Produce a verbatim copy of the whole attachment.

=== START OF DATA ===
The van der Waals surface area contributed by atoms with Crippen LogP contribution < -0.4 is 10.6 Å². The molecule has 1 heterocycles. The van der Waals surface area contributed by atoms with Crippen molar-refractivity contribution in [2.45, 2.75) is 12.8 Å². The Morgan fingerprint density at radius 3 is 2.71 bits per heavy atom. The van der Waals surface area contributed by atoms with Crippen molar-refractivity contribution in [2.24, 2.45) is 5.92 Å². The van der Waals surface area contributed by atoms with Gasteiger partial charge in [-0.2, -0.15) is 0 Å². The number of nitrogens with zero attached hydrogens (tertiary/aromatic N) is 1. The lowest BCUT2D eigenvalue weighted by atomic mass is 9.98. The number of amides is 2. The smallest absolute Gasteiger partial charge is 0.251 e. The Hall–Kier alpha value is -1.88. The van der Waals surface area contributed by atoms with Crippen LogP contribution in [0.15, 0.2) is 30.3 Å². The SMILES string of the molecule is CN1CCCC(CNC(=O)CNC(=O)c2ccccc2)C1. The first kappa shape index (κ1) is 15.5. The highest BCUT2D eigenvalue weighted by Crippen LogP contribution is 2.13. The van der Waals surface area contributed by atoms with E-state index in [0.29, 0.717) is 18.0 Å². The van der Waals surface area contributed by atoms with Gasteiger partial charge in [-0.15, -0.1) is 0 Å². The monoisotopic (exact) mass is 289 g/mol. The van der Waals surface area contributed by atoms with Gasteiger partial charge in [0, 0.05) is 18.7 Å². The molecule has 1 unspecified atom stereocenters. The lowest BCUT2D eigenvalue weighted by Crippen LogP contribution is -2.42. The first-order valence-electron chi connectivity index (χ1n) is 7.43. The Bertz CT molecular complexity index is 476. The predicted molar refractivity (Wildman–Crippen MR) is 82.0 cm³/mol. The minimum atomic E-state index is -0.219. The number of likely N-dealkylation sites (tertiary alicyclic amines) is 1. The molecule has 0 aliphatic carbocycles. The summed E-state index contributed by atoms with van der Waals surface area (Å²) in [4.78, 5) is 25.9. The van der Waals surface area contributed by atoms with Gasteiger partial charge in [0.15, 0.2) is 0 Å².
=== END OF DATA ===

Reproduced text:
The van der Waals surface area contributed by atoms with Crippen LogP contribution < -0.4 is 10.6 Å². The molecule has 1 heterocycles. The van der Waals surface area contributed by atoms with Crippen molar-refractivity contribution in [2.45, 2.75) is 12.8 Å². The Morgan fingerprint density at radius 3 is 2.71 bits per heavy atom. The van der Waals surface area contributed by atoms with Crippen molar-refractivity contribution in [2.24, 2.45) is 5.92 Å². The van der Waals surface area contributed by atoms with Gasteiger partial charge in [-0.2, -0.15) is 0 Å². The number of nitrogens with zero attached hydrogens (tertiary/aromatic N) is 1. The lowest BCUT2D eigenvalue weighted by atomic mass is 9.98. The number of amides is 2. The smallest absolute Gasteiger partial charge is 0.251 e. The Hall–Kier alpha value is -1.88. The van der Waals surface area contributed by atoms with Crippen LogP contribution in [0.15, 0.2) is 30.3 Å². The SMILES string of the molecule is CN1CCCC(CNC(=O)CNC(=O)c2ccccc2)C1. The first kappa shape index (κ1) is 15.5. The highest BCUT2D eigenvalue weighted by Crippen LogP contribution is 2.13. The van der Waals surface area contributed by atoms with E-state index in [0.29, 0.717) is 18.0 Å². The van der Waals surface area contributed by atoms with Gasteiger partial charge in [-0.15, -0.1) is 0 Å². The monoisotopic (exact) mass is 289 g/mol. The van der Waals surface area contributed by atoms with Gasteiger partial charge in [0, 0.05) is 18.7 Å². The molecule has 1 unspecified atom stereocenters. The lowest BCUT2D eigenvalue weighted by Crippen LogP contribution is -2.42. The first-order valence-electron chi connectivity index (χ1n) is 7.43. The Bertz CT molecular complexity index is 476. The predicted molar refractivity (Wildman–Crippen MR) is 82.0 cm³/mol. The minimum atomic E-state index is -0.219. The number of likely N-dealkylation sites (tertiary alicyclic amines) is 1. The molecule has 0 aliphatic carbocycles. The summed E-state index contributed by atoms with van der Waals surface area (Å²) in [4.78, 5) is 25.9. The van der Waals surface area contributed by atoms with Gasteiger partial charge in [0.15, 0.2) is 0 Å².